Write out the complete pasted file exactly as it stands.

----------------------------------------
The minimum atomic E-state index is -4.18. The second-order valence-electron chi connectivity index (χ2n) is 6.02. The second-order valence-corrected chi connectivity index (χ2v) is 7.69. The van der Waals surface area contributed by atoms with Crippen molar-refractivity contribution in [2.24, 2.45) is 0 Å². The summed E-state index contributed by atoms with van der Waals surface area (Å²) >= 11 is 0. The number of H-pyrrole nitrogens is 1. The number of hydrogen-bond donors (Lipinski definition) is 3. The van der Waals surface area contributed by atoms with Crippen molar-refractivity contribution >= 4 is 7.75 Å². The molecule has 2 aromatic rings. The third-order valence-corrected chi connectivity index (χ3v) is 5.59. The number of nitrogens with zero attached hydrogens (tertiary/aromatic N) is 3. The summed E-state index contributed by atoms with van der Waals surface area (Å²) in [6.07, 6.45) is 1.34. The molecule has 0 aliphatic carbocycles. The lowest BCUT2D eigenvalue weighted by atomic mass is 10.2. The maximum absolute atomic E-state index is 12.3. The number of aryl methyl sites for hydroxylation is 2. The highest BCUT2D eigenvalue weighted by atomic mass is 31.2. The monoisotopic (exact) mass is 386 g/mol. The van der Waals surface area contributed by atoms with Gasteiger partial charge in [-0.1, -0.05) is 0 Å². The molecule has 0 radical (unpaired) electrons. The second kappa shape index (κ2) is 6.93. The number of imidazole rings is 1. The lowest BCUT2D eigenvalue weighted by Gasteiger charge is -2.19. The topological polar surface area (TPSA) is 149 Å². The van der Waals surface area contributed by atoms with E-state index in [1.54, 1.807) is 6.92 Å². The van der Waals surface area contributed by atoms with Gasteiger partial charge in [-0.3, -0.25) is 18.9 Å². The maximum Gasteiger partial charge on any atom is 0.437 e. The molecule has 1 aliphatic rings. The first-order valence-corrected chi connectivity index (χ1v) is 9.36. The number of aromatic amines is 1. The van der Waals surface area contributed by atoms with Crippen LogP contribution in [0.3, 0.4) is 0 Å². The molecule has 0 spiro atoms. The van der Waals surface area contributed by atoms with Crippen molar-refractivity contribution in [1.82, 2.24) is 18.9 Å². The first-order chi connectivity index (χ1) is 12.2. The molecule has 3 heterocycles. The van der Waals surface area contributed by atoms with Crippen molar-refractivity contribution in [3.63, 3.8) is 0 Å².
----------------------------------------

The minimum atomic E-state index is -4.18. The second-order valence-electron chi connectivity index (χ2n) is 6.02. The second-order valence-corrected chi connectivity index (χ2v) is 7.69. The van der Waals surface area contributed by atoms with Crippen molar-refractivity contribution in [2.24, 2.45) is 0 Å². The summed E-state index contributed by atoms with van der Waals surface area (Å²) >= 11 is 0. The number of H-pyrrole nitrogens is 1. The number of hydrogen-bond donors (Lipinski definition) is 3. The van der Waals surface area contributed by atoms with Crippen molar-refractivity contribution >= 4 is 7.75 Å². The molecule has 2 aromatic rings. The third-order valence-corrected chi connectivity index (χ3v) is 5.59. The number of nitrogens with zero attached hydrogens (tertiary/aromatic N) is 3. The summed E-state index contributed by atoms with van der Waals surface area (Å²) in [6.07, 6.45) is 1.34. The molecule has 0 aliphatic carbocycles. The lowest BCUT2D eigenvalue weighted by atomic mass is 10.2. The maximum absolute atomic E-state index is 12.3. The number of aryl methyl sites for hydroxylation is 2. The highest BCUT2D eigenvalue weighted by atomic mass is 31.2. The monoisotopic (exact) mass is 386 g/mol. The van der Waals surface area contributed by atoms with Gasteiger partial charge in [-0.1, -0.05) is 0 Å². The molecule has 0 radical (unpaired) electrons. The second kappa shape index (κ2) is 6.93. The number of imidazole rings is 1. The lowest BCUT2D eigenvalue weighted by Gasteiger charge is -2.19. The topological polar surface area (TPSA) is 149 Å². The van der Waals surface area contributed by atoms with E-state index in [1.54, 1.807) is 6.92 Å². The van der Waals surface area contributed by atoms with Gasteiger partial charge in [-0.3, -0.25) is 18.9 Å². The maximum Gasteiger partial charge on any atom is 0.437 e. The molecule has 1 aliphatic rings. The first-order valence-corrected chi connectivity index (χ1v) is 9.36. The number of aromatic amines is 1. The van der Waals surface area contributed by atoms with Crippen LogP contribution in [0.3, 0.4) is 0 Å². The molecule has 0 spiro atoms. The van der Waals surface area contributed by atoms with Crippen molar-refractivity contribution in [1.82, 2.24) is 18.9 Å². The first-order chi connectivity index (χ1) is 12.2. The molecule has 3 heterocycles. The van der Waals surface area contributed by atoms with Crippen molar-refractivity contribution in [3.63, 3.8) is 0 Å².